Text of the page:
Norm Siegel for NYC Public Advocate
Norm Siegel, candidate for Public Advocate, has a new website and a new Youtube video:
For those who aren't familiar with Norman Siegel, he has been defending the Civil Liberties of Americans decades. From his website:
Norman Siegel, raised in Brooklyn, has been an advocate for New Yorkers throughout his 40 year career. He has been a leader in the fight for freedom, justice, and equality for all, issues that have pulled at our cityâ€™s fabric for too many generations.
Norman Siegel began his career as a civil rights/civil liberties lawyer when, following his graduation from Brooklyn College and New York University Law School, he joined the American Civil Liberties Union's Southern Justice & Voter Law Project in 1968. There, he was co-counsel in numerous lawsuits challenging the systemic exclusion of blacks and women from juries in various counties in South Carolina, Florida, Virginia and Alabama. Two voting rights cases in which he was involved are :
Hadnott v. Amos (U.S. Supreme Court case allowing 89 mainly black candidates to run for political office in Alabama), and
In re: Herndon (civil and criminal contempt conviction under the Voting Rights Act of 1965 of Probate Judge of Greene County, Alabama for not placing black candidates on the ballot).
He was also co-counsel in Levy v. Parker (challenged the constitutionality of the court martial of Dr. Howard B. Levy).
In 1972, as Executive Director of the Youth Citizenship Fund, Inc., he led an effort to register thousands of young, newly eligible voters. In 1973-74, as the New York Civil Liberties Union (NYCLU) Field Director, Norman spearheaded the New York campaigns for the impeachment of President Richard M. Nixon and the New York State Equal Rights Amendment. He was also co-counsel in the historic Holtzman v. Schlessinger United States Supreme Court case, an effort to halt the bombing of Cambodia.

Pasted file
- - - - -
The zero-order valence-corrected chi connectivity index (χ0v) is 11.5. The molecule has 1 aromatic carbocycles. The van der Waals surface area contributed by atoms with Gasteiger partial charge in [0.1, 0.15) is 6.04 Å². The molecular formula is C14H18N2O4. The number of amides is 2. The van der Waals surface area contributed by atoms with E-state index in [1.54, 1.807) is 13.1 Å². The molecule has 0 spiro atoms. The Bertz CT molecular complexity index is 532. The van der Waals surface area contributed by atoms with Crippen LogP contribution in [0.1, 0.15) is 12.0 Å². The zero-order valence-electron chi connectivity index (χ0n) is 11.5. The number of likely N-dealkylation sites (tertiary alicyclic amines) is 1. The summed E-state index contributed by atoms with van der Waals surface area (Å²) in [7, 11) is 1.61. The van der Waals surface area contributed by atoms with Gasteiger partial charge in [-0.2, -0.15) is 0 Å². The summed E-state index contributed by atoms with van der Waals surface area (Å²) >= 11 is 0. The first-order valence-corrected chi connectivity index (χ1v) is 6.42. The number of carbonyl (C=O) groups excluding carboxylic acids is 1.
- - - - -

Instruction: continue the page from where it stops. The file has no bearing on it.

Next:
In 1978, Norman became Project Director for MFY Legal Services, Inc., which assists poor people in neighborhoods in Manhattan. As Executive Director of the NYCLU (1985-2000), Norman was involved in some of the City's most critical civil rights and civil liberties struggles: the creation of an independent Civilian Complaint Review Board; the successful defense of the Brooklyn Museumâ€™s right to exhibit controversial art; the fight for citizens' access to the steps of City Hall; the involuntary hospitalization of people with mental illness; the struggle for improved community-police relations and greater accountability on the part of the NYPD.
Over the last five years in private practice, Norman has continued his work in civil rights - civil liberties law in the process expanding his practice throughout New York. Norman has represented the Williamsburg 7, a group of community activists in Brooklyn who were arrested protesting the closing of their local firehouse, and the Nyack 10, a group of New Yorkers who brought a lawsuit for the right to obtain marriage licenses for same sex couples. Norman also is counsel to the West Harlem Business Group in its fight against the possibility of eminent domain in Columbia Universityâ€™s expansion plan, and was counsel for Develop - Donâ€™t Destroy Brooklyn, the group of community residents who are fighting the use of eminent domain to condemn private property in Atlantic Yards. Norman also advocated for and represented the following groups:
* The Skyscraper Safety Campaign and Firefighters Families who seek the implementation of a skyscraper safety program and provisions for our firefighters to guarantee they have proper working communications equipment;
* Families who lost a loved one on September 11, 2001, as they successfully sought the public record of materials from that day, including 911 emergency tapes and transcripts (co-counsel)...
* Republican National Convention arrestees held for more than 24 hours â€“ filed habeas corpus petition (co-counsel); and
* The World Trade Center Families for A Proper Burial (co-counsel).
I know Norm and he is one of my top candidates for 2009. If you want to find out more about him, please visit his new website. I have already sent him a donation. And I hope you will consider doing so as well.